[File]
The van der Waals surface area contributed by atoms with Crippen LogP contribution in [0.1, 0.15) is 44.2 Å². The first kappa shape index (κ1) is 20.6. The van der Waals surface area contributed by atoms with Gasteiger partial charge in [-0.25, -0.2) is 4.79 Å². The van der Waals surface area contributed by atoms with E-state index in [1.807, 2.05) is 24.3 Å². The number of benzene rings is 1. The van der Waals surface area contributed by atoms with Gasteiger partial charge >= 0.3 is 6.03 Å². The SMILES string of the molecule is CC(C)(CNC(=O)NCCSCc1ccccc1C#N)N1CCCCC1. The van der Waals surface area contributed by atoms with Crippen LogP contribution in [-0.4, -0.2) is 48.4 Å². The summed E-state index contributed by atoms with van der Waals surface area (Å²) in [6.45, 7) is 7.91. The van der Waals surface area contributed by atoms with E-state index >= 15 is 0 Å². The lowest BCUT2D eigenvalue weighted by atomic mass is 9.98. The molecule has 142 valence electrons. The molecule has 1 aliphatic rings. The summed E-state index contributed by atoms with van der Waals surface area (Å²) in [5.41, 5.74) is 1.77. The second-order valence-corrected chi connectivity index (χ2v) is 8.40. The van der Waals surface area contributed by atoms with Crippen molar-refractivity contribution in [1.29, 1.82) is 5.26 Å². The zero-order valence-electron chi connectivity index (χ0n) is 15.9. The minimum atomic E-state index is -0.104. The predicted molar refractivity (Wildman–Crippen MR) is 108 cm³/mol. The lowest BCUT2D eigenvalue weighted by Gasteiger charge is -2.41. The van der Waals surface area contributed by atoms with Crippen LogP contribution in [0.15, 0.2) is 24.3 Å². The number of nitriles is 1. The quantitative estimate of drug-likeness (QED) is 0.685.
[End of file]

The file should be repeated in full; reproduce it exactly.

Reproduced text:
The van der Waals surface area contributed by atoms with Crippen LogP contribution in [0.1, 0.15) is 44.2 Å². The first kappa shape index (κ1) is 20.6. The van der Waals surface area contributed by atoms with Gasteiger partial charge in [-0.25, -0.2) is 4.79 Å². The van der Waals surface area contributed by atoms with E-state index in [1.807, 2.05) is 24.3 Å². The number of benzene rings is 1. The van der Waals surface area contributed by atoms with Gasteiger partial charge >= 0.3 is 6.03 Å². The SMILES string of the molecule is CC(C)(CNC(=O)NCCSCc1ccccc1C#N)N1CCCCC1. The van der Waals surface area contributed by atoms with Crippen LogP contribution in [-0.4, -0.2) is 48.4 Å². The summed E-state index contributed by atoms with van der Waals surface area (Å²) in [6.45, 7) is 7.91. The van der Waals surface area contributed by atoms with E-state index >= 15 is 0 Å². The lowest BCUT2D eigenvalue weighted by atomic mass is 9.98. The molecule has 142 valence electrons. The molecule has 1 aliphatic rings. The summed E-state index contributed by atoms with van der Waals surface area (Å²) in [5.41, 5.74) is 1.77. The second-order valence-corrected chi connectivity index (χ2v) is 8.40. The van der Waals surface area contributed by atoms with Crippen molar-refractivity contribution in [1.29, 1.82) is 5.26 Å². The zero-order valence-electron chi connectivity index (χ0n) is 15.9. The minimum atomic E-state index is -0.104. The predicted molar refractivity (Wildman–Crippen MR) is 108 cm³/mol. The lowest BCUT2D eigenvalue weighted by Gasteiger charge is -2.41. The van der Waals surface area contributed by atoms with Crippen LogP contribution in [0.15, 0.2) is 24.3 Å². The number of nitriles is 1. The quantitative estimate of drug-likeness (QED) is 0.685.